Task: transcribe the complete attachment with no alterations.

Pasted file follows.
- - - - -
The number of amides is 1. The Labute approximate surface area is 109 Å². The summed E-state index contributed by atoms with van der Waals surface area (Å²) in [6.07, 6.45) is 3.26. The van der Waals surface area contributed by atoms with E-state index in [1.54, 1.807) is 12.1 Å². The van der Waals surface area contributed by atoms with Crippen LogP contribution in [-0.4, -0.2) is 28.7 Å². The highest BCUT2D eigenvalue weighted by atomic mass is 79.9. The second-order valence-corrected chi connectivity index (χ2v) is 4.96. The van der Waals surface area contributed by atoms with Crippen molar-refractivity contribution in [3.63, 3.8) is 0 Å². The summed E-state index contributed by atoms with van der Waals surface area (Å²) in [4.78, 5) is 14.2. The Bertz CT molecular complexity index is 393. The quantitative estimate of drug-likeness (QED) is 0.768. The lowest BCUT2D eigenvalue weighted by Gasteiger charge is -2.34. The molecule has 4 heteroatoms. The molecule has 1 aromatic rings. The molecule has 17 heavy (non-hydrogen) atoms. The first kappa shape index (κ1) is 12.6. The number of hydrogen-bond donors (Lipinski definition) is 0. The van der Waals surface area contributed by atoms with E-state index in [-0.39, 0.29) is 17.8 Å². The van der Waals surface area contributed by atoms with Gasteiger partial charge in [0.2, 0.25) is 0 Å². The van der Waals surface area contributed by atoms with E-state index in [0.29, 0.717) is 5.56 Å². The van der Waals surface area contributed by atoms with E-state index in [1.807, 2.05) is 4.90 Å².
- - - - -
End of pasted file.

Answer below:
The number of amides is 1. The Labute approximate surface area is 109 Å². The summed E-state index contributed by atoms with van der Waals surface area (Å²) in [6.07, 6.45) is 3.26. The van der Waals surface area contributed by atoms with E-state index in [1.54, 1.807) is 12.1 Å². The van der Waals surface area contributed by atoms with Crippen LogP contribution in [-0.4, -0.2) is 28.7 Å². The highest BCUT2D eigenvalue weighted by atomic mass is 79.9. The second-order valence-corrected chi connectivity index (χ2v) is 4.96. The van der Waals surface area contributed by atoms with Crippen molar-refractivity contribution in [3.63, 3.8) is 0 Å². The summed E-state index contributed by atoms with van der Waals surface area (Å²) in [4.78, 5) is 14.2. The Bertz CT molecular complexity index is 393. The quantitative estimate of drug-likeness (QED) is 0.768. The lowest BCUT2D eigenvalue weighted by Gasteiger charge is -2.34. The molecule has 4 heteroatoms. The molecule has 1 aromatic rings. The molecule has 17 heavy (non-hydrogen) atoms. The first kappa shape index (κ1) is 12.6. The number of hydrogen-bond donors (Lipinski definition) is 0. The van der Waals surface area contributed by atoms with E-state index in [-0.39, 0.29) is 17.8 Å². The van der Waals surface area contributed by atoms with Gasteiger partial charge in [0.2, 0.25) is 0 Å². The van der Waals surface area contributed by atoms with E-state index in [0.29, 0.717) is 5.56 Å². The van der Waals surface area contributed by atoms with E-state index in [1.807, 2.05) is 4.90 Å².